Northwest NEWS

January 24, 2000


Karamazovs return with cosmic 'L'Universe'

by Deborah Stone

   The wildly popular neo-vaudevillian troupe The Flying Karamazov Brothers has a new show, L'Universe, currently on stage at ACT (A Contemporary Theatre). The production, a collaborative effort with the Massachusetts Institute of Technology's Media Laboratory, explores the cosmology of the universe through combining the worlds of science, juggling, music, and comedy.

   L'Universe makes use of new technologies created for the first time by MIT's Media Lab, one of America's top think tanks, along with the Karamazovs' unique theatrical skills. The Brothers, Dmitri (co-founder Paul Magid), Ivan (co-founder Howard Jay Patterson), Alexei (Mark Ettinger), and Pavel (latest addition to the group, Roderick Kimball), weave high-tech wizardry with their wacky style of showmanship, and the results are both fascinating and hilarious.

   In one scene, they appear on stage, armed with a radio-triggered sound system, which allows them to play Beethoven's "Ode to Joy" by bopping their heads with clubs while juggling. Another high-tech toy devised by the M.I.T. technonauts is the "sonar transducer," a signaling device sewn in comic, co-pilot style leather hats. The device signals a juggler's position to an offstage computer, and then software uses this information to trigger notes and pitch. There are also "accelerometers" placed in the jugglers' clubs or on their wrists which measure changes in movement and can be used to change pitch, volume or speed.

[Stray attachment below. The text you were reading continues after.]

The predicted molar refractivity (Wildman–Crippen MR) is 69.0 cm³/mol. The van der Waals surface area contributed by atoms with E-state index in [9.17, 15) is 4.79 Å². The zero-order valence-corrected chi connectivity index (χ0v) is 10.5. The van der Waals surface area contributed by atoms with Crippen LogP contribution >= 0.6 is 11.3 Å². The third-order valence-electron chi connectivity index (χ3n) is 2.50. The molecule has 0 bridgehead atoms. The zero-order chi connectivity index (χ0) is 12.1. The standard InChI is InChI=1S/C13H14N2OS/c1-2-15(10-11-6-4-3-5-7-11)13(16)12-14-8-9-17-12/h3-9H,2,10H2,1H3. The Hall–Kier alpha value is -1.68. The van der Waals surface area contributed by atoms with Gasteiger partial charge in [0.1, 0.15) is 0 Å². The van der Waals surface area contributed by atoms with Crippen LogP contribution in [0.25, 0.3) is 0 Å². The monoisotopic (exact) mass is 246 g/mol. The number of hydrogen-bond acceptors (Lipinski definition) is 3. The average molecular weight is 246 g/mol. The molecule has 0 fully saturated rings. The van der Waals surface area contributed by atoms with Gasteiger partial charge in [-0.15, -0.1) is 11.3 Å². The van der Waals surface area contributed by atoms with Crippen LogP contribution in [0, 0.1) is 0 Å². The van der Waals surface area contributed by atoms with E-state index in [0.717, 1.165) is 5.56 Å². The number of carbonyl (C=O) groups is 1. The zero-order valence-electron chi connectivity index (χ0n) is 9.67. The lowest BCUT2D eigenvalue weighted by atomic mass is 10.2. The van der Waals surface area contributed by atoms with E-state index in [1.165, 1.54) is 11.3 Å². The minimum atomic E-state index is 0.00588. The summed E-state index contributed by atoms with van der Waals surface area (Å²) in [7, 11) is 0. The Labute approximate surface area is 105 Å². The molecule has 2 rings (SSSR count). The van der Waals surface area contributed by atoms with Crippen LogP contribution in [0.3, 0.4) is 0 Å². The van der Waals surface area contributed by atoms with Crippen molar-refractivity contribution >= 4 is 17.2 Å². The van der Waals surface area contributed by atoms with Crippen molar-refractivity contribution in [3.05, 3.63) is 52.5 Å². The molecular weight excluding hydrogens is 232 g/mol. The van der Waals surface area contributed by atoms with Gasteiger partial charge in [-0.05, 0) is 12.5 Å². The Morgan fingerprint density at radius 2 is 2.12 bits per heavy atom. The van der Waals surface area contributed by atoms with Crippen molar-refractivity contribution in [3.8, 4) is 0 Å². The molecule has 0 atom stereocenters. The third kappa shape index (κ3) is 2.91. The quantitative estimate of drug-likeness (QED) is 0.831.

Music is played as such, while the troupe engages in various juggling acts along with their usual patter of shtick. A major component of the show is a huge screen, located to the back of the stage, which depicts virtual juggling, in which computerized objects are "juggled" by the performers' shadows. There is also a wonderful segment using a suspended pendulum, which the troupe hits with hammers to create a lovely piece of music.

   Throughout the production, the Brothers, taking on the identities of famous scientists (Aristotle, Galileo, Sir Isaac Newton, and Dr. Albert Einstein), spout off various scientific theories regarding energy, light, and relativity, in an effort to explain the laws of the universe. At times, this discussion becomes very esoteric and difficult to follow, but it is tempered by the sheer entertaining quality of the show and the theatrics of the Karamazovs.

   L'Universe is a feast for the visual and auditory senses and is fun for audiences of all ages. The show runs through January 30th. For ticket information, call 206-292-7676.